Some vector design tools as Inkscape or Illustrator allow using SVG format with different results. My objective is to try Illustrator and analyze if it is the most suitable tool to create and manipulate SVG files.
First of all, we have to configure the work space in Illustrator to work with SVG and we also must take into account certain aspects:
- In Preferences> Units…, I select pixels as units as it’s the default unit used by SVG.
- Also in Preferences>Units…, in the field “Identify Objects By”, I select the XML ID option. This option serves to adjust the layers panel so that the names assigned to the different elements fit the conventions of XML names. The names must start with a letter, underlined or colon and they cannot contain spaces. Nor should two equal names be used as the names will be used as ID. This way, when naming the different elements, SVG will identify them with ID by the name given by us in the layers panel.
- In CS5 the coordinate system has been updated, placing the starting of the coordinates on the top/ left and increasing positive downwards right. This coordinate system is the same used by SVG, and HTML, but in previous versions to CS5, the origin of ‘y’ was down and increased upwards. Then, if you use a previous version to CS5, I would recommend to place the axe ‘y’ on the upper part of the work desktop. To do that, you have to click on the square which is where the rules join and drag till the top left point of the work desktop. It has to be taken into account that this repositions the ‘y’ origin point but the increase direction of the coordinates will keep on being from the bottom up. This way, if we want to place an element 10x under the upper part of the work desktop, we will have to assign a negative value of -10px to ‘y’ within Illustrator.
- On the layer panel, to make a difference among the layers, the groups and the objects, we should configure the display options from the layer panel. To do that, we click on the layer panel and we select Panel Options… on the window Layers Panel Options, in the thumbnails section, we select only groups and objects. This way, only the thumbnails of the groups and objects will be visible and the layers will have less visual importance on the panel. The groups differ from the objects because these ones do not have a triangle in order to be displayed. I think it is the most suitable configuration as in SVG there is not an equivalent to the Illustrator layers, so if we use layers when working with an illustration, to save it as SVG, Illustrator will turn the layers into groups. This way, when reopening the SVG file in Illustrator, we will see that what we had as layers before, are groups now. As far as I am concerned, I would recommend not to use layers if you want to save it as SVG, unless you keep a version of it in Illustrator format.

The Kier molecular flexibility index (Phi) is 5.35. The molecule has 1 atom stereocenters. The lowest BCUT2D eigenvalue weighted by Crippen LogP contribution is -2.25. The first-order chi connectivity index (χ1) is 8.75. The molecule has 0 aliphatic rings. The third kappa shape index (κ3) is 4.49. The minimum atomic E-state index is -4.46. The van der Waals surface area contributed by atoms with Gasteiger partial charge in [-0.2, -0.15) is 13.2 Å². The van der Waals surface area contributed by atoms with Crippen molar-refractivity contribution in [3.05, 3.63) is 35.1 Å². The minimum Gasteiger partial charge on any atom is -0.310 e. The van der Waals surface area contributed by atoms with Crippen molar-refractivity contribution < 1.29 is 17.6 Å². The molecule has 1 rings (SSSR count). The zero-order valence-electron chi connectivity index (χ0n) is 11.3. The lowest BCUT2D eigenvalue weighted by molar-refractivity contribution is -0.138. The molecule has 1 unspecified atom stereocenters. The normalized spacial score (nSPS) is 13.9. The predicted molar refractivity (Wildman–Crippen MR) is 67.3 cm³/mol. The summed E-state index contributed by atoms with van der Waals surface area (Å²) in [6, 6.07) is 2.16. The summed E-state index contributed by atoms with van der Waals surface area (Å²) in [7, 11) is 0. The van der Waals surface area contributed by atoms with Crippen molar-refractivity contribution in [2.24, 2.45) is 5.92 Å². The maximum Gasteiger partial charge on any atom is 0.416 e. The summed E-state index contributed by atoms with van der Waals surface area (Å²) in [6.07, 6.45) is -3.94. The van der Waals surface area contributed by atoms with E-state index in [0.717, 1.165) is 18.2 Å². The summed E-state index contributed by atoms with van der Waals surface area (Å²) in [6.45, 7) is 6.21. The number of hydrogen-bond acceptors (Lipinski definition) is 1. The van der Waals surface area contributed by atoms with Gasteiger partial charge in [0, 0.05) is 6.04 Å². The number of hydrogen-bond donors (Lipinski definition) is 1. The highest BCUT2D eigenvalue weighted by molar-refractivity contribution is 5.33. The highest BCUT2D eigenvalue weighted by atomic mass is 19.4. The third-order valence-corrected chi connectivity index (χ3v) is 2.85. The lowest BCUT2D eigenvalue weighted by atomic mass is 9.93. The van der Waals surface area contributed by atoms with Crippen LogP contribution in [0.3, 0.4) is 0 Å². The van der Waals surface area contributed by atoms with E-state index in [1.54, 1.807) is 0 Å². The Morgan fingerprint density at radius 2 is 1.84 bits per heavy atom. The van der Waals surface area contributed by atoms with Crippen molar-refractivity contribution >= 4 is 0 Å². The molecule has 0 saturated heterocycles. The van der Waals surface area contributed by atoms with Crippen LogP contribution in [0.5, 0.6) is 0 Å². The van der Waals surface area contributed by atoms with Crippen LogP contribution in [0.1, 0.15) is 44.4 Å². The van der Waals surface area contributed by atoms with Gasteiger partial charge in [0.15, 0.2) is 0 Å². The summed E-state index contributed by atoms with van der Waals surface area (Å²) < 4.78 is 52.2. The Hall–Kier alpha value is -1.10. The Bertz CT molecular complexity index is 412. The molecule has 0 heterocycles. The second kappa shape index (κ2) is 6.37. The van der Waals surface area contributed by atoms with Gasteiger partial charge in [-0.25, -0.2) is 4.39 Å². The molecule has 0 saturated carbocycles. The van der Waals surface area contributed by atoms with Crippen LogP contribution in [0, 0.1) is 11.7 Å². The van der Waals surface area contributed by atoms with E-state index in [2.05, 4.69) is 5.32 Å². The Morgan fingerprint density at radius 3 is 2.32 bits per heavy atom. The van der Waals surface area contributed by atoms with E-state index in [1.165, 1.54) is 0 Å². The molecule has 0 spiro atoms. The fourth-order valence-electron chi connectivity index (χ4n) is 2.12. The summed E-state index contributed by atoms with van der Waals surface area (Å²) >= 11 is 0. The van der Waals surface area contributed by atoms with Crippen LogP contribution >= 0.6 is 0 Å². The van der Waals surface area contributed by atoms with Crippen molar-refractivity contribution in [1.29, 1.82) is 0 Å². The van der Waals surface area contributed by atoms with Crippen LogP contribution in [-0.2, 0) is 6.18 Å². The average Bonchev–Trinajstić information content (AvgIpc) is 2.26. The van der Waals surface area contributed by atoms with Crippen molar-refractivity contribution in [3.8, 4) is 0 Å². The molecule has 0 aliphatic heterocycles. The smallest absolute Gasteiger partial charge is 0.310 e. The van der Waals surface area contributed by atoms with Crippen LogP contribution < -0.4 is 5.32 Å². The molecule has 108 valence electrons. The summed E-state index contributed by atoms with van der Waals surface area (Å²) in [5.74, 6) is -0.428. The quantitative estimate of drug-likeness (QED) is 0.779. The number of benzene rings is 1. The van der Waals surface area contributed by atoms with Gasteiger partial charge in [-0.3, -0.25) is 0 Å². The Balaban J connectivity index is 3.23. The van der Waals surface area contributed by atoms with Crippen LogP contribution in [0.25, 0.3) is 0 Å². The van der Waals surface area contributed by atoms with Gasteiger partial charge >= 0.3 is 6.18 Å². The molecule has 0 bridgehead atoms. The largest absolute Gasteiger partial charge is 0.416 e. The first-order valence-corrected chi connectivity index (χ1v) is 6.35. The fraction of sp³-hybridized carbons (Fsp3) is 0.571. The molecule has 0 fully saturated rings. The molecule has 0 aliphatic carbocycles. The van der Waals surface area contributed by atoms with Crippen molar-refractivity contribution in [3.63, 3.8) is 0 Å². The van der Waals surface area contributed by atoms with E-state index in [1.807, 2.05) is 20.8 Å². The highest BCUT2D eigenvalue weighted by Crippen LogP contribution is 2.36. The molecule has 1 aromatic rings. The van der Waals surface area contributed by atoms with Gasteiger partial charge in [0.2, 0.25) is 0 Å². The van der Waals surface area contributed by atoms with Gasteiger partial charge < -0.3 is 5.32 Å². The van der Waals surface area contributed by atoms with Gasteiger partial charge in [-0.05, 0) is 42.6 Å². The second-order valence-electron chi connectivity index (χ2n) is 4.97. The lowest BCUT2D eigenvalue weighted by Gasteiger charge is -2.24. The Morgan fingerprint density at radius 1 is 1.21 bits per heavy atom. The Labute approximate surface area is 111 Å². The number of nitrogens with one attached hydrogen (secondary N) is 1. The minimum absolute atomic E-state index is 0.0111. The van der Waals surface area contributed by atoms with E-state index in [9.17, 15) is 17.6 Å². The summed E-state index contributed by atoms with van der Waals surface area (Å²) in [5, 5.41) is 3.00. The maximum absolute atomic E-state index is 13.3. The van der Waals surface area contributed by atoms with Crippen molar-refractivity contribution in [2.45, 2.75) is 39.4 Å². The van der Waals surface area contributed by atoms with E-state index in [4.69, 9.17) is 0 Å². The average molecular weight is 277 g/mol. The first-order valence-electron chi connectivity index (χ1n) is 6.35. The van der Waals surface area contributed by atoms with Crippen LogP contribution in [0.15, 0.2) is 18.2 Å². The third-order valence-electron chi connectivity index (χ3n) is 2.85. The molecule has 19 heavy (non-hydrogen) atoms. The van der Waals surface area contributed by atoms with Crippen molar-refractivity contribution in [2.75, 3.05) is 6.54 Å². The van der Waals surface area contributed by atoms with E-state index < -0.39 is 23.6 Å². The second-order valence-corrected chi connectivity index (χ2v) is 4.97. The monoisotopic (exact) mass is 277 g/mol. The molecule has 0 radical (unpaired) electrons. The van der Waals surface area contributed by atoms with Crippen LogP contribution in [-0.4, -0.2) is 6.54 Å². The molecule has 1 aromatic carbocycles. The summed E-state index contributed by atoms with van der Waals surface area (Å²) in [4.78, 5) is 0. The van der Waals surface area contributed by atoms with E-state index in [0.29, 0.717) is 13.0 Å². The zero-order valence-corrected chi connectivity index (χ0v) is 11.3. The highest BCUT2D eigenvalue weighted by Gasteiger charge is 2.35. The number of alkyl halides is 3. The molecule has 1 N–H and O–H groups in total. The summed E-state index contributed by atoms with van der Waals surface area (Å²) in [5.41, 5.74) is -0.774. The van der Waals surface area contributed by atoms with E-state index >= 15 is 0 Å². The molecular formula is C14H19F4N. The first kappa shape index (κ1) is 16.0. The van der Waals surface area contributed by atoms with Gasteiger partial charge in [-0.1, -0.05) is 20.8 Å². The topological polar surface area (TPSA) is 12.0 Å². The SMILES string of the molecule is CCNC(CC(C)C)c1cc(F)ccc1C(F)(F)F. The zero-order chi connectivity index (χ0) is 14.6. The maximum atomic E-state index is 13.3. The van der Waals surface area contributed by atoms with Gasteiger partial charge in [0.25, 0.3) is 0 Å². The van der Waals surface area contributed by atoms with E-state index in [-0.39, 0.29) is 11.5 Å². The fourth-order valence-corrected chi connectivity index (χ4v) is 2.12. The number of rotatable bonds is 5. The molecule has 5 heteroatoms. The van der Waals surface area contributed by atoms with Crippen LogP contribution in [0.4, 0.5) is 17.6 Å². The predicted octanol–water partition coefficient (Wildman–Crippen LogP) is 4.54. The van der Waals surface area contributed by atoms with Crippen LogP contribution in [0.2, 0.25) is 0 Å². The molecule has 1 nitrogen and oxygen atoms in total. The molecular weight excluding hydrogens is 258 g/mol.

- On the Layers panel in Illustrator, the stacking order of the elements is in contrast to SVG, as in Illustrator, the elements which are behind are below on the list of the Layers panel. In SVG, on the contrary, the elements that appear before on the code are those shown below, as it happens in HTML.
- The Illustrator symbols are exported as symbol in SVG only if they are used, otherwise they will disappear from the symbols panel. Because of that, if you do not want to lose the symbols you may have created and you are not using, it is advisable to save the document as Illustrator format and to use SVG only as a final exporting format.
- The filters which are not SVG convert the object to which they have been applied on the image.
I have located the Iberdrola logo in vector format and I have opened it in Illustrator in order to convert it to SVG. In order for the code generated by Illustrator to be easy to use afterwards, I organize the different elements of the logo in groups without using layers. The only layer that will appear will be the container layer of all the objects, as in Illustrator it is required that the objects go in at least a layer. The name of the main layer will be used as ID of the SVG element.
We can adjust the size of the artboard to the size we wish to assign to the SVG, but only an artboard will be exported although other elements from other artboards will be exported but will not be visible.
We have a variable panel which is useful for modifying some aspects of the objects. I have not had a look at all the aspects of this panel, but I found it of little use. For example, if you assign an object as variable and you assign it as visibility type, when you hide the object from the layer panel, the object in SVG will not be visible as it will have been assigned display= “none”.
If we make changes in the SVG from a text editor and we reopen it with Illustrator, when you save it again, the changes made from the text editor will be lost. So, if you want to manipulate the code, the best thing to do is using Illustrator as a tool to generate the code of the shapes, gradients and other graphic elements, but not to execute functions from there as we will be soon limited and forced to use an editor. Also, in order to keep all the elements we have created in Illustrator, as styles, color palette, symbols, etc…, we will have to keep the file as an original Illustrator format.
Finally, as the main interest I see in Illustrator with respect to SVG is the creation of graphic elements, it is important to take into account the different options this offer when exporting to SVG. On the following image you can see the different options I have used. From all of them, one of the options I like the most is to be able to insert the CSS properties as an internal style sheet. Anyway, the configuration possibilities are scanty and there are not any options of format configuration, order of the elements as gradients, etc.
Tags: Illustrator SVG